Number of lots

Auditors are starting to ask for a justification for the number of lots used in the PQ. What they are really asking is how do you know three lots are enough? Does anyone know of a methodology to determine how many lots must be run such as in a PQ?

Do CGMPs require three successful process validation batches before a new active pharmaceutical ingredient (API) or a finished drug product is released for distribution?

No. Neither the CGMP regulations nor FDA policy specifies a minimum number of batches to validate a manufacturing process. The current industry guidance on APIs (see ICH Q7A2 for APIs) also does not specify a specific number of batches for process validation.

FDA recognizes that validating a manufacturing process, or a change to a process, cannot be reduced to so simplistic a formula as the completion of three successful full scale batches. The agency acknowledges that the idea of three validation batches has become prevalent, in part due to language in its own guidance documents. However, FDA is now clarifying current expectations on process validation. The 1987 Guideline of General Principles of Process Validation is currently being revised to address this issue. The emphasis for demonstrating validated processes is placed on the manufacturer’s process design and development studies in addition to its demonstration of reproducibility at scale, a goal that has always been expected.

However, a minimum number of conformance (a.k.a. validation) batches necessary to validate the manufacturing processes is not specified. The manufacturer is expected to have a sound rationale for its choices in this regard. The agency encourages the use of science based approaches to process validation.

In March 2004, FDA revised the Compliance Policy Guide (CPG) (Sec. 490.100) on Process Validation Requirements for Drug Products and Active Pharmaceutical Ingredients Subject to Pre-Market Approval3. The CPG describes the concept that, after having identified and establishing control of all critical sources of variability, conformance batches are prepared to demonstrate that under normal conditions and operating parameters, the process results in the production of acceptable product. Successful completion of the initial conformance batches would normally be expected before commercial distribution begins, but some possible exceptions are described in the CPG. For example, although the CPG does not specifically mention concurrent validation for an API in short supply, the agency would consider the use of concurrent validation when it is necessary to address a true short-supply situation, and if the concurrent validation study conforms to the conditions identified in the CPG (See paragraph 4. a-c).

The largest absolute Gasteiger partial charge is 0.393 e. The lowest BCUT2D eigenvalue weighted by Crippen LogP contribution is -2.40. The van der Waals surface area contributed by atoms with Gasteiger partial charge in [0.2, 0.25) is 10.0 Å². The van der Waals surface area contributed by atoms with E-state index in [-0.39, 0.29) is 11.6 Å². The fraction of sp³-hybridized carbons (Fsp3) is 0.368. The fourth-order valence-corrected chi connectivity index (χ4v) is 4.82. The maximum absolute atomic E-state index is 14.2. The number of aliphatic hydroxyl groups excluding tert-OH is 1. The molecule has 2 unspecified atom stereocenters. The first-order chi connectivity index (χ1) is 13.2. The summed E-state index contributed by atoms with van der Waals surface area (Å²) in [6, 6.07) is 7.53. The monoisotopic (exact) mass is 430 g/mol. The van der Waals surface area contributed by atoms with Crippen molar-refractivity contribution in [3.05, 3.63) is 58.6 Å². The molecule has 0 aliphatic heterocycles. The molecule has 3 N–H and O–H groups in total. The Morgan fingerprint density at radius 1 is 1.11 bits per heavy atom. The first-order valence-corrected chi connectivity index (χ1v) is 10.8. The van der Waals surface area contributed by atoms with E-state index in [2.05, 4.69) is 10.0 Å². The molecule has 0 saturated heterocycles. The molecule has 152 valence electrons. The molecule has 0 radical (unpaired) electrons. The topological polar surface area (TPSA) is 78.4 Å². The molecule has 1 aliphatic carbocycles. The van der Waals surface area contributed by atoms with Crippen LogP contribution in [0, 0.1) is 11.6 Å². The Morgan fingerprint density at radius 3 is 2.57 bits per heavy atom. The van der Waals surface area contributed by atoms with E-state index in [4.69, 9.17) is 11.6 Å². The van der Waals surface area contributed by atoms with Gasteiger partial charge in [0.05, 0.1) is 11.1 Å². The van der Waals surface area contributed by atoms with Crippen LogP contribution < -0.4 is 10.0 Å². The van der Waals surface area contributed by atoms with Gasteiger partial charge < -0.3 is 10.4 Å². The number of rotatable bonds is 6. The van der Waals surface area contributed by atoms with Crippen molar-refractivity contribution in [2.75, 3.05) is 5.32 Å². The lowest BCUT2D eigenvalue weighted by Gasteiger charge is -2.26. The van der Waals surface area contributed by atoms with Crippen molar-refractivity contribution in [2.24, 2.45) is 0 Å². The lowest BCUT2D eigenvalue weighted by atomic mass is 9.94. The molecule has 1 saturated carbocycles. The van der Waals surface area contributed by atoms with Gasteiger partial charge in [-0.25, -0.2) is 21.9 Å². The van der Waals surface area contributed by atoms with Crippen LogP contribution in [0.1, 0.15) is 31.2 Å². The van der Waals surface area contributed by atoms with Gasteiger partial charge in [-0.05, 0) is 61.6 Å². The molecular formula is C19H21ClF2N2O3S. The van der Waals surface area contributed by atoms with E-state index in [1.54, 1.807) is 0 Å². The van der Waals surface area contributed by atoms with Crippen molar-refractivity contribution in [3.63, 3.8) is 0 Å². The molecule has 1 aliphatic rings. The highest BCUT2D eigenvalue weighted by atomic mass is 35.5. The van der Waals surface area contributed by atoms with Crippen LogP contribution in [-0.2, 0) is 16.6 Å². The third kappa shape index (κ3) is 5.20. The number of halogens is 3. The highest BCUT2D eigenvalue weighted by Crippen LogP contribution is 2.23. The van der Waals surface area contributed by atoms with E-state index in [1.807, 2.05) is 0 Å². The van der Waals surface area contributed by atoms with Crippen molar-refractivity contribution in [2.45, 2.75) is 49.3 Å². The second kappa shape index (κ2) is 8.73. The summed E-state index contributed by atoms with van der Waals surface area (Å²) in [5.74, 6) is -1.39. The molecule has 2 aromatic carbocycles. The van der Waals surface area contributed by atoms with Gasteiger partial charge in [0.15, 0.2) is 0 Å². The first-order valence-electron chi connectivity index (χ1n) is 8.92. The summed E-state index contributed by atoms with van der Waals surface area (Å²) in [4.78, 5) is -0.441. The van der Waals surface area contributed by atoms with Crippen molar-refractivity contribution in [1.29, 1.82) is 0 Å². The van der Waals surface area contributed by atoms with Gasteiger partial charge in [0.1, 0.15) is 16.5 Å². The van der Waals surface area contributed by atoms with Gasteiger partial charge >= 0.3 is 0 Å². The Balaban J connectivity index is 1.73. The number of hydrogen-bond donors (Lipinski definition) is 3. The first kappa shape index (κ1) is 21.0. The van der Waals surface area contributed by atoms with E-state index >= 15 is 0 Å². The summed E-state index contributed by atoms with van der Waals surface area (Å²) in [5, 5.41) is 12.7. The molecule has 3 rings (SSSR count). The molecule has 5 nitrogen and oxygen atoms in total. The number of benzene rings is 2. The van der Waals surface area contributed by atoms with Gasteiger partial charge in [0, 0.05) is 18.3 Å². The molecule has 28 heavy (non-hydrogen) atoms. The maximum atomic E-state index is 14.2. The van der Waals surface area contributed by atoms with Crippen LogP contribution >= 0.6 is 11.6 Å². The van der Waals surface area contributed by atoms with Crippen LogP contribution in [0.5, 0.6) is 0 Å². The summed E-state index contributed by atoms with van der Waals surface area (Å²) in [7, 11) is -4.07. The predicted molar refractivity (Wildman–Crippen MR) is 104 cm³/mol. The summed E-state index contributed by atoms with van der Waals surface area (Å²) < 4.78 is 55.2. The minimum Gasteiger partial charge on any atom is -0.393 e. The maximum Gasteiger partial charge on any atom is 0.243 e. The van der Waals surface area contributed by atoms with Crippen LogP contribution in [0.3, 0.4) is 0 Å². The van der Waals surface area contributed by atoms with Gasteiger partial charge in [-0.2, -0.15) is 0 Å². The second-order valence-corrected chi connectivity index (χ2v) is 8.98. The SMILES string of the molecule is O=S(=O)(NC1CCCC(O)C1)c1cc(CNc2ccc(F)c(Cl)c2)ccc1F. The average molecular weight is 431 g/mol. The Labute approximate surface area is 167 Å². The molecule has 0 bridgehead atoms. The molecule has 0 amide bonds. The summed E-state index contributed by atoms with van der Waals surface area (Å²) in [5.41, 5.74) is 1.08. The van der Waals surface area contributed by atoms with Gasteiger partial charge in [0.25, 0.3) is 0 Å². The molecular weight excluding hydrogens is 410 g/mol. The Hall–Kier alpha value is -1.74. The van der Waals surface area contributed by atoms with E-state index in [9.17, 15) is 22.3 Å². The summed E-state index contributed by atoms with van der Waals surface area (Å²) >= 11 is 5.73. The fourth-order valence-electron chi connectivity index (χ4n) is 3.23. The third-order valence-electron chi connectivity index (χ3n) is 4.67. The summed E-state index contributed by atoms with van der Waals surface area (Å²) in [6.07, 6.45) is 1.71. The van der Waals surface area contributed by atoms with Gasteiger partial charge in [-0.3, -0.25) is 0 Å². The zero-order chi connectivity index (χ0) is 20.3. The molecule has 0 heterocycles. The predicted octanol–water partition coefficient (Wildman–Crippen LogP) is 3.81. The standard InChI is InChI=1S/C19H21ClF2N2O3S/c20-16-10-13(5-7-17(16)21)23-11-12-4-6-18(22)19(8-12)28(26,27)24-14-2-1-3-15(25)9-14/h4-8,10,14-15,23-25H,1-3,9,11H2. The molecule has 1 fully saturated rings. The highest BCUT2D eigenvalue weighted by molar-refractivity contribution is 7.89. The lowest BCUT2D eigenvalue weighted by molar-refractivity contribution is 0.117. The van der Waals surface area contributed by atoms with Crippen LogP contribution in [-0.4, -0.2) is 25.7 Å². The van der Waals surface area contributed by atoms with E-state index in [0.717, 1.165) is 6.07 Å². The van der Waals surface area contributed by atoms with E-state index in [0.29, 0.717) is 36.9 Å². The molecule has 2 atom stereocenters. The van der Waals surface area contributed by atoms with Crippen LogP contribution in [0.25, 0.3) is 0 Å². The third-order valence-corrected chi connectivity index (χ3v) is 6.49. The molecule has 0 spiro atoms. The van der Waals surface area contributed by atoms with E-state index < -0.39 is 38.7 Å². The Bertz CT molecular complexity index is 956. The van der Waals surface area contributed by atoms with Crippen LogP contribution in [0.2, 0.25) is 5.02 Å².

The conditions outlined in the CPG include expanded testing for each batch intended to address a short-supply situation. Expanded testing, conducted according to an established validation protocol could provide added assurance that the batch meets all established and appropriate criteria before the API is used in the finished drug product. Additionally, confidence in the API manufacturing process may be gained by enhanced sampling (larger sample size representative of batch) and perhaps the testing of additional attributes. Validated analytical methods are needed for testing every batch, including validation batches. The agency would also expect the manufacturer to use a validation protocol which includes a review and final report after multiple batches are completed, even though the earlier batches may have been distributed or used in the finished drug product.


21 CFR 211.1004: Written procedures; deviations

21 CFR 211.1105: Sampling and testing of in-process materials and drug products

CPG 490.1006 Process Validation Requirements for Drug Products and Active Pharmaceutical Ingredients Subject to Pre-Market Approval.

ICH Q7A7 Good Manufacturing Practice Guidance for Active Pharmaceutical Ingredients

I am in medical device. I was hoping someone may have a suggestion on what approach to take to answer this question. One might suggest an f-test to show variability between lots is not different or some other method. Whenever I think of trying to come up with a scheme it seems impractical and overburdensome. If capability is demonstrated with each lot and is above a given threshold value I would think this would show stability in the process and therefore 3 would be sufficient. Any other thoughts?

Hi Bruce,

I Do agree with your approach, The Lot selection in PQ must be based on scientific rational & risk assessment for criticallity of process. There is no as such taylor made no. to PQ lots. One thing should be considered as The objective of PQ should be demonstarted in compliance with selected no. of lots.